The banking industry has changed dramatically in terms of risk tolerance, and now faces increased regulation and demand for transparency. Simultaneously, banks face competition from a new breed of financial institutions. New players have changed the rules of the game with online lending and payment services, and giant retailers are offering credit cards and banking.
Forward-thinking financial institutions are looking beyond survival and eyeing opportunities to transform their businesses to meet new challengers head on. To succeed, banks must be open to new levels of innovation that will enable them to surpass customer expectations, achieve differentiation, grow strategically and manage risks, while reducing costs and complying with dynamic regulations.
Innovation need not be drastic; it can be a small change in the way banks carry out a particular activity. However, to innovate, banks must align business processes with enabling technology. Consider the following approaches.
Emerging countries are a lucrative option for business expansion. A PricewaterhouseCoopers report titled "Banking in 2050: How Big Will the Emerging Markets Get?" predicts that "the banking sector is going to grow significantly faster than GDP in these emerging economies as they develop." Countries like China, India, Brazil, Indonesia, Mexico, Russia and Turkey "have the potential to develop banking sectors of comparable scale to major European countries," the report says.
A bank must recognize that its international ambitions are dependent on its technology infrastructure. Software should enable — not hinder — growth. For example, Eurobank in Greece expanded regionally by acquiring assets and opening new entities. To support this growth, it standardized back-office operations, enabling it to deliver a uniform customer experience and rationalize the cost of operations without hindering growth or financial success.
Banks also can grow through emerging markets at home. For example, Generation Y represents a large opportunity. To capitalize on it banks need to be aware that Gen Y customers are different in the way they conduct daily business, interact with people and make purchases. They demand exclusivity and they know how to access information for selecting and buying the best products or services available in the market via one click. As important, they rely on opinions from users rather than corporate marketing information.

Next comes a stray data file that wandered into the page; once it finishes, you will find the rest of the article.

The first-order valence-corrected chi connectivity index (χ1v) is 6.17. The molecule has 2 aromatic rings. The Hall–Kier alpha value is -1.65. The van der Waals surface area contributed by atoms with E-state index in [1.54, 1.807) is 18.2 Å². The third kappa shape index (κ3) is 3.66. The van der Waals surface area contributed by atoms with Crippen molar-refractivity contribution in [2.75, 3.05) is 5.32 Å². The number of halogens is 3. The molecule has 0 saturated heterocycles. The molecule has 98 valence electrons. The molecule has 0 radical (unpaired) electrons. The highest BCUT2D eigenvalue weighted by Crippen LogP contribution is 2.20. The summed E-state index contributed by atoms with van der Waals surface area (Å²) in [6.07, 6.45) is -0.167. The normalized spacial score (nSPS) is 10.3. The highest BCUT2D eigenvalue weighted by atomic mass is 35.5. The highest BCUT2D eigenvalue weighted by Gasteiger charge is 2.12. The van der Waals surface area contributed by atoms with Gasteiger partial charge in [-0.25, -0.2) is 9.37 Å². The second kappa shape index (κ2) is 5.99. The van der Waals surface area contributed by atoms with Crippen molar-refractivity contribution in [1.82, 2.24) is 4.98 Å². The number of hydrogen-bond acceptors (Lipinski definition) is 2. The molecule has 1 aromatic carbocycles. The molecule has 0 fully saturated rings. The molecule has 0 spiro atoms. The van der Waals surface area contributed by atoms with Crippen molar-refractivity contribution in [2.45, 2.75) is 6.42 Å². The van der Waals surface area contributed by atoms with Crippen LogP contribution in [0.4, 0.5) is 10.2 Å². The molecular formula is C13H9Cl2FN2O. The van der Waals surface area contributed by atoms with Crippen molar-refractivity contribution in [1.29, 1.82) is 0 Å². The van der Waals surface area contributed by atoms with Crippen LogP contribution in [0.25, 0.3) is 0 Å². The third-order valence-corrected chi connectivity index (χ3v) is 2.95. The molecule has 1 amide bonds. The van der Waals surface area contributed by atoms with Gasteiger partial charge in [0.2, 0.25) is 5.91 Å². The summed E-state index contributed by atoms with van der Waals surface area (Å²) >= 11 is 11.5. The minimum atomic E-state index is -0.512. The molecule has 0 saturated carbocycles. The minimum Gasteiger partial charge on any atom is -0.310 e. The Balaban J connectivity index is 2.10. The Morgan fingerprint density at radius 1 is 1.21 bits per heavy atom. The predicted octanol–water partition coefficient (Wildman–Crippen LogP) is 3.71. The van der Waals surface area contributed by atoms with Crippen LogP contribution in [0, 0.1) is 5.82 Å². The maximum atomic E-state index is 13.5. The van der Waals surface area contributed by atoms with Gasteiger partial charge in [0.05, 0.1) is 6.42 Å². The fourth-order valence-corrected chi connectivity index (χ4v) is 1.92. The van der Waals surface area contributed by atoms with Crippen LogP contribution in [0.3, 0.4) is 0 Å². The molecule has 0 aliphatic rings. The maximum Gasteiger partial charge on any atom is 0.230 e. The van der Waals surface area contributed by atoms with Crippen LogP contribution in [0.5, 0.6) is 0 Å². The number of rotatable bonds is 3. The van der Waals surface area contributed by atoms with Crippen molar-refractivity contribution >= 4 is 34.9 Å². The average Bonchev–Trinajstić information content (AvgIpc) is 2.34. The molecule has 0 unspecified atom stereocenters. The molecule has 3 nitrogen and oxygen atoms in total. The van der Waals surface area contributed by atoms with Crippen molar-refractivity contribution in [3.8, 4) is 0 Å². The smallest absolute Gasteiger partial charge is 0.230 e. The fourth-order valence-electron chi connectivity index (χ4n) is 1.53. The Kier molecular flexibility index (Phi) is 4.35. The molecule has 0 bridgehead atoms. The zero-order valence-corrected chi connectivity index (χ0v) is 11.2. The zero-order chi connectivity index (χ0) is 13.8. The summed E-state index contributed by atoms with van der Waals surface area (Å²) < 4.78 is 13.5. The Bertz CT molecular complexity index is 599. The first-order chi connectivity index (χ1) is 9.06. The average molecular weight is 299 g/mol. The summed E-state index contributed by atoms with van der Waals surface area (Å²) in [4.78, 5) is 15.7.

To tap into this segment, banks must adapt or adopt new business models, provide multiple channels and increase personalized service. They also must invest in their Internet programs, not only on company Web sites, but also in social networking forums.
Japan's Jibun Bank, for example, offers the entire life cycle of banking services on a mobile phone and provides multichannel access through the Internet, ATMs and e-commerce. The bank acquired more than 500,000 customers within its first year and continues to grow rapidly.
Regardless of target market segments, banks must offer innovative products to achieve differentiation and enhance customer satisfaction and loyalty. They can offer products like Bancassurance, which generally involves a partnership to offer insurance products via banking channels, to increase fee-based income, diversify their product base and enhance customer satisfaction by offering a one-stop financial services mall.
They also can look at niche offerings like private wealth management in Islamic banking, like the Bank of London and the Middle East recently did to tap into a new market. In addition, banks can focus on financial inclusion projects like microfinance, especially in developing countries where large populations do not have banking relationships. But they must have agility to quickly roll out new features.
Identifying new markets or segments and creating innovative products is not enough. Financial institutions also need reliable, flexible, enterprisewide business systems that support innovation. Many have realized the need to upgrade or replace their inflexible legacy systems and modernize their IT infrastructure, which allows them to innovate and makes their operations cost-effective and more responsive to business drivers.
With flexible technology and business systems as a stable base, banks can evolve to embrace today's Web 2.0 world. The Web offers new opportunities but also new competition, not only from other banks, but also from new players like Prosper and Zopa, which offer unique lending programs. Mere having an operation in the virtual world will not suffice. Banks must differentiate themselves.
Customers today demand the comfort of transacting any time, via any channel. The virtual world provides great opportunity for banks to increase customer touch points, offer innovative products and establish themselves with minimal cost. For example, National Australia Bank established a direct bank and is moving away from branch banking. Absa Bank created a Facebook page to address customer grievances, driving a surge in customer satisfaction.
Banks, however, cannot move to the Web and other innovative channels without first ensuring they are prepared for threats such as identity theft, money laundering and fraud. This means they need to have risk management and fraud detection policies and systems in place.
As the industry evolves, banks will have to revisit business models, broaden their global profile and optimize operations for survival and growth. Those that look past the short term and see the opportunity to create a competitive advantage for the future will come out on top.